A specific limbic circuit underlies opiate withdrawal memories

Frenois F, Stinus L, Di Blasi F, Cador M, Le Moine C.
J Neurosci.. 2005-02-09; 25(6): 1366-74
DOI: 10.1523/jneurosci-3090-04.2005

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Compulsive drug-seeking behavior and its renewal in former drug addicts is
promoted by several situations, among which reactivation of drug withdrawal
memories plays a crucial role. A neural hypothesis is that such memories
reactivate the circuits involved in withdrawal itself and promote a motivational
state leading to drug seeking or taking. To test this hypothesis, we have
analyzed the neural circuits and cell populations recruited when opiate-dependent
rats are reexposed to stimuli previously paired with withdrawal (memory
retrieval) and compared them with those underlying acute withdrawal during
conditioning (memory formation). Using in situ hybridization for c-fos
expression, we report here that reexposure to a withdrawal-paired environment
induced conditioned c-fos responses in a specific limbic circuit, which can be
partially dissociated from the structures involved in acute withdrawal. At the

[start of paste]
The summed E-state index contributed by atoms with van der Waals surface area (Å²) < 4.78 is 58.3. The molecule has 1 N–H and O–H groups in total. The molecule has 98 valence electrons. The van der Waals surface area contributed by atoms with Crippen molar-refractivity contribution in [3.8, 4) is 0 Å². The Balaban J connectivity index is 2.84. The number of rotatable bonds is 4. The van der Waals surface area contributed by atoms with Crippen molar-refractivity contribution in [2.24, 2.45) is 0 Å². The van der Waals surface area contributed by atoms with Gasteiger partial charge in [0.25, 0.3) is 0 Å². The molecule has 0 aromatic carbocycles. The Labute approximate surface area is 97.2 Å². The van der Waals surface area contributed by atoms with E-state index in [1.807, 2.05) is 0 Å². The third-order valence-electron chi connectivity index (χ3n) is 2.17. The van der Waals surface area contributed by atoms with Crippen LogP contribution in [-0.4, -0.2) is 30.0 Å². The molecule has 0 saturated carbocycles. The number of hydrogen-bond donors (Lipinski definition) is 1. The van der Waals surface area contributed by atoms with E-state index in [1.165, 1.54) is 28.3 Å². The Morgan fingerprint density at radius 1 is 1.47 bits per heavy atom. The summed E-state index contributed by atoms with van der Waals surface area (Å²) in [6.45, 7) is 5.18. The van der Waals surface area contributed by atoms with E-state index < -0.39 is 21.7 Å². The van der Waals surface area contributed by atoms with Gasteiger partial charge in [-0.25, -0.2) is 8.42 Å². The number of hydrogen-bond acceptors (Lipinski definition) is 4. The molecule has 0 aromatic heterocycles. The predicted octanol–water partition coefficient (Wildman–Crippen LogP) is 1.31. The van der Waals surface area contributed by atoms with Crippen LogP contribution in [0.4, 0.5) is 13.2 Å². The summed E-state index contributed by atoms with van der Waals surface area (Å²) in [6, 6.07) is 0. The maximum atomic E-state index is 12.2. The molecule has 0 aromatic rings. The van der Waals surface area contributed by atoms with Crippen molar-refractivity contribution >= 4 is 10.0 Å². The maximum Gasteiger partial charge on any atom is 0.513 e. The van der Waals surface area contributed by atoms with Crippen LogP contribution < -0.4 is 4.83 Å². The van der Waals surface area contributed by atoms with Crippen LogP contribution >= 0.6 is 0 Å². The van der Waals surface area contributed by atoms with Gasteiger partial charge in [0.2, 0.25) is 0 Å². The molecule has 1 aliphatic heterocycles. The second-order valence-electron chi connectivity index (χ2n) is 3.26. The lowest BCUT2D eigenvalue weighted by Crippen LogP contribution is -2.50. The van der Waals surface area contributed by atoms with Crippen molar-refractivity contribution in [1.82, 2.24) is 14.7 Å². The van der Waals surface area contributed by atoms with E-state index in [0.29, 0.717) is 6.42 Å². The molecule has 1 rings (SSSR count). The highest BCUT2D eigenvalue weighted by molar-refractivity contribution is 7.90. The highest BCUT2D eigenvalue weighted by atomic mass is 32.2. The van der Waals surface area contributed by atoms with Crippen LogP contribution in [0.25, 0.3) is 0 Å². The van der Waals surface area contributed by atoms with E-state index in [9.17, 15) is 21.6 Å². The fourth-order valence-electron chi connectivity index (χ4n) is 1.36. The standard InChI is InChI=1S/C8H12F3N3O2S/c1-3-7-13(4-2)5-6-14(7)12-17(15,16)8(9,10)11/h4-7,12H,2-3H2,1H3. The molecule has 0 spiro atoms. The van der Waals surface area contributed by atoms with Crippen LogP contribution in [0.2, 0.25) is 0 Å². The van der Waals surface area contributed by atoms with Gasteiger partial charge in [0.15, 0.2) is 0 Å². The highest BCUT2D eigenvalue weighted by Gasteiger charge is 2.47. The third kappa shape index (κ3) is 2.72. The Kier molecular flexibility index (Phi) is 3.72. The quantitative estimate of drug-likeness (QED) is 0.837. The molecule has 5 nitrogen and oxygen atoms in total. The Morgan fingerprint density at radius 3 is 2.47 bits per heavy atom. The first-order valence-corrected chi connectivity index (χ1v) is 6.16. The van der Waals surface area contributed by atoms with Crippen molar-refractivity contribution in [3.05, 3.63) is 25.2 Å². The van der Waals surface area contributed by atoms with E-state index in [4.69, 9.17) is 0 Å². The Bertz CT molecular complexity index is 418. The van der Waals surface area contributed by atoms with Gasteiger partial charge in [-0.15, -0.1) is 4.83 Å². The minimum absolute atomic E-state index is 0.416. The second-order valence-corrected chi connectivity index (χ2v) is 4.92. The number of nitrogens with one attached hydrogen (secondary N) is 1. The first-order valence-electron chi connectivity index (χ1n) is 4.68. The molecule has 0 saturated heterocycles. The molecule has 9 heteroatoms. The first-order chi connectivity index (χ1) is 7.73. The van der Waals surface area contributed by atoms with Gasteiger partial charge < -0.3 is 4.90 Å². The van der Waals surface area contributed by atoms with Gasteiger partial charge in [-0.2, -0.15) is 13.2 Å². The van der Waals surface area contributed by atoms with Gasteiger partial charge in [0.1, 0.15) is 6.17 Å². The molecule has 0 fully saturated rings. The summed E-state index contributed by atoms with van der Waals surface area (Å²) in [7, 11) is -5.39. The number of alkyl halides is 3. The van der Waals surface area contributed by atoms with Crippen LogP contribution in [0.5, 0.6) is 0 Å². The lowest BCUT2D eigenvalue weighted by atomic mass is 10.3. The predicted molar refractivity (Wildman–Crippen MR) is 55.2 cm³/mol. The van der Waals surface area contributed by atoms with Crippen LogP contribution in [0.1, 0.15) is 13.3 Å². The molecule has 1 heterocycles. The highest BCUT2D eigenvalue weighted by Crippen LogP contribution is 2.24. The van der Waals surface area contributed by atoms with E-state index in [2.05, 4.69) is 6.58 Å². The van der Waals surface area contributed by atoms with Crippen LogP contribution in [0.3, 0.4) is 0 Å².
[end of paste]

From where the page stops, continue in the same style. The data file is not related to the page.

amygdala level, c-fos responses were doubly dissociated between the central and
basolateral (BLA) nuclei, when comparing the two situations. Detailed
phenotypical analyses in the amygdala and ventral tegmental area (VTA) show that
specific subpopulations in the BLA are differentially involved in the formation
and retrieval of withdrawal memories, and strikingly that a population of VTA
dopamine neurons is activated in both situations. Together, this indicates that
withdrawal memories can drive activity changes in specific neuronal populations
of interconnected limbic areas known to be involved in aversive motivational
processes. This first study on the neural substrates of withdrawal memories
strongly supports an incentive-motivational view of withdrawal in opiate
addiction that could be crucial in compulsive drug seeking and relapse.

Auteurs Bordeaux Neurocampus